World leaders will gather in northern France to remember the thousands of soldiers who gave their lives at D-Day, later today.
Heads of state from 17 nations, including the Queen, will gather for an international ceremony at Sword Beach, one of the five Allied landing beaches across a 50-mile stretch of Normandy coastline.
The landings, which began 70-years-ago on June 6, was the largest airborne and amphibious assault in military history.
It was there that thousands of troops came ashore from the Channel to help turn the tide of war into an eventual victory against Hitler's Germany.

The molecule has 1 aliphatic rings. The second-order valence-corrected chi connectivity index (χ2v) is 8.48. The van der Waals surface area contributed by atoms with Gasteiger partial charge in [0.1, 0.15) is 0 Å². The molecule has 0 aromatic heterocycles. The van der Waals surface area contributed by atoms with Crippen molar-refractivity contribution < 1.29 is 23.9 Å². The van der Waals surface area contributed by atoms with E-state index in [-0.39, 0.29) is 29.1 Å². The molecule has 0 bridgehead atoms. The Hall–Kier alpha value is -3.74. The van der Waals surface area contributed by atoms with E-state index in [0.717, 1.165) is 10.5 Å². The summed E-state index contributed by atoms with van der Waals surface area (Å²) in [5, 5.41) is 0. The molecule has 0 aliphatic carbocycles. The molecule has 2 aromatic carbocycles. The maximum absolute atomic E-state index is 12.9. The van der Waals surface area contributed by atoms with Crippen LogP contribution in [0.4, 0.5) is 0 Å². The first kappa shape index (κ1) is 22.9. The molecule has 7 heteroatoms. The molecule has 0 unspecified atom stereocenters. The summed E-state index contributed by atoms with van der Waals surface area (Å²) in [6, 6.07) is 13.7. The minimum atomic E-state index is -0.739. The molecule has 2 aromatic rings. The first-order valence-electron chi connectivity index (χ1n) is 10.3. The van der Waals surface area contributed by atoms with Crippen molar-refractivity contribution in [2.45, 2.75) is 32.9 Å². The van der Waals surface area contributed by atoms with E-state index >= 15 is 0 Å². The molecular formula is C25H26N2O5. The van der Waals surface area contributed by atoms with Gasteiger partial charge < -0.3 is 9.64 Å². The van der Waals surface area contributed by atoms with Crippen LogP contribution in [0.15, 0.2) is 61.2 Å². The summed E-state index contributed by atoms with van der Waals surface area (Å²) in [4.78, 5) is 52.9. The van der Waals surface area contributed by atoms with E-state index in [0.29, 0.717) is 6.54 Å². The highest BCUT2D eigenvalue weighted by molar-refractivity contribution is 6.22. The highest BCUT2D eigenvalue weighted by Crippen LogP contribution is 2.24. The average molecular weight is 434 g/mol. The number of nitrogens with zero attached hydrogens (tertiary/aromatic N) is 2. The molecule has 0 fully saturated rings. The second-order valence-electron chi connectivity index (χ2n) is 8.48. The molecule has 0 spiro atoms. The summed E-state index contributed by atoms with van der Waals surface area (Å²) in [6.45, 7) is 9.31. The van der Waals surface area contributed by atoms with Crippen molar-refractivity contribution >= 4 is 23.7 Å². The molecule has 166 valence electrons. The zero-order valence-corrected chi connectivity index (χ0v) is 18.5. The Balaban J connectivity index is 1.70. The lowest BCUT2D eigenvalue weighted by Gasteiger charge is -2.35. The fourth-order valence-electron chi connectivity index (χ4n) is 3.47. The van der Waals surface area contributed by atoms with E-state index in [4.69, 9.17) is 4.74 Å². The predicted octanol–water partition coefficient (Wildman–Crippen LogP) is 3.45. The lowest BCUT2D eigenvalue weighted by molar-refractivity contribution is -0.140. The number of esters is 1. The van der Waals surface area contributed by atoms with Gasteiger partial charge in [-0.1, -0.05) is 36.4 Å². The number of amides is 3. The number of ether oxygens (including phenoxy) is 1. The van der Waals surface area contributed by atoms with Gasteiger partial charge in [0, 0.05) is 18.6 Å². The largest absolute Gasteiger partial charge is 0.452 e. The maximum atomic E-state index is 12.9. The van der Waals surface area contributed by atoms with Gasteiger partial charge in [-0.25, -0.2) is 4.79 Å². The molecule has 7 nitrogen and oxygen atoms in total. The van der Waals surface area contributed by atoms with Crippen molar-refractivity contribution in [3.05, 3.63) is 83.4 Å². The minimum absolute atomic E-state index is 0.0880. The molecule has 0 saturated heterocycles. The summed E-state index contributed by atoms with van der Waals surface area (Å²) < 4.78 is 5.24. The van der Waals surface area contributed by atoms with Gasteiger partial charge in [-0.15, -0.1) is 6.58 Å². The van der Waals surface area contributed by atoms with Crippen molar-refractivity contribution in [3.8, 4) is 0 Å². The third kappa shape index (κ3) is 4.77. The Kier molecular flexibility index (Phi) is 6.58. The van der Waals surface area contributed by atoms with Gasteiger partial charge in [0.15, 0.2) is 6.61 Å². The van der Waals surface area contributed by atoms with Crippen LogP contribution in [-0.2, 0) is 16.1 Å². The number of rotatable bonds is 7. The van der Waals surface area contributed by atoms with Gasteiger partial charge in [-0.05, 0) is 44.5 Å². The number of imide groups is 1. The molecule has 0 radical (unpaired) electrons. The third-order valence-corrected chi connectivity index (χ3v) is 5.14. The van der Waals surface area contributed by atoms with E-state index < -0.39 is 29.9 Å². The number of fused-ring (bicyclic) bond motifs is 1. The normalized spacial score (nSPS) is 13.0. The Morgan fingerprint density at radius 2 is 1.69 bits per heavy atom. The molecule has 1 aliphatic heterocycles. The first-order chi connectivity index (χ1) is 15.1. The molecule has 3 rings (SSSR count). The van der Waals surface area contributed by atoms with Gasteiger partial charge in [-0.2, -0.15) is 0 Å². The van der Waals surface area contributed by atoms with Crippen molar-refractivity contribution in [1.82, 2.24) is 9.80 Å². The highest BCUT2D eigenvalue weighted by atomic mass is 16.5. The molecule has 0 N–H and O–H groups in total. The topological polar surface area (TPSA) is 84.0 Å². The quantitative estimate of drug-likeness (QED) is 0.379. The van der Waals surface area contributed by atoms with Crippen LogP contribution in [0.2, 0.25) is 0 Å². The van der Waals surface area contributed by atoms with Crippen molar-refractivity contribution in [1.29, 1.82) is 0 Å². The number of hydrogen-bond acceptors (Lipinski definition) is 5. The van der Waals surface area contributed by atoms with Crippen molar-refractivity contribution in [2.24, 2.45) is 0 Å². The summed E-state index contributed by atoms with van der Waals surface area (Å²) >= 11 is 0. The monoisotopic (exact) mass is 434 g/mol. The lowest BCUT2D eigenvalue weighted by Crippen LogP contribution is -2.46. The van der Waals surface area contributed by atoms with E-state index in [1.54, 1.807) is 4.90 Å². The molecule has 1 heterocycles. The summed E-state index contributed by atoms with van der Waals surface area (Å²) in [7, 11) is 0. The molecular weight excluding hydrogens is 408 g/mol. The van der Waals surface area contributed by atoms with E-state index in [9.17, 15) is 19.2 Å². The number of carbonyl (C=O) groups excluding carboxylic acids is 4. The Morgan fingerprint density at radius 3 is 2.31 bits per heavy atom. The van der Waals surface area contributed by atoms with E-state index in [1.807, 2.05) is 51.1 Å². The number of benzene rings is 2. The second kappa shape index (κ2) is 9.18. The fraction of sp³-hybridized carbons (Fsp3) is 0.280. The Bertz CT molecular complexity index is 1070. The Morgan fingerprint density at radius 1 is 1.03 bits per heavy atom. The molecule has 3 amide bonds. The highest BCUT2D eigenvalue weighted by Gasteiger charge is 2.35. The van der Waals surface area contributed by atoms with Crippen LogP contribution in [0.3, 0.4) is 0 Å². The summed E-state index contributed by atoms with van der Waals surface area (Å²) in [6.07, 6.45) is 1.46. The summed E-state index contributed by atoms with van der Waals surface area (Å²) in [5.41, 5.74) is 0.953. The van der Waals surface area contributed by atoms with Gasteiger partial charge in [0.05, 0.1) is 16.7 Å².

For many veterans, now in their late 80s and 90s, who have made the annual pilgrimage to honour the 156,000 Allied troops, this year's events will be their last to the scene of their exploits.
British veterans were cheered and thanked as they paraded through the streets of Bayeux today.
Otley veteran, Harold Robinson had a 24th birthday with a difference, as he swapped cards for rifle rounds as part of the D-Day landings.
D-Day veteran Brian Carter from Cambridgeshire has a unique record of the Allied invasion with a compelling series of his own photographs.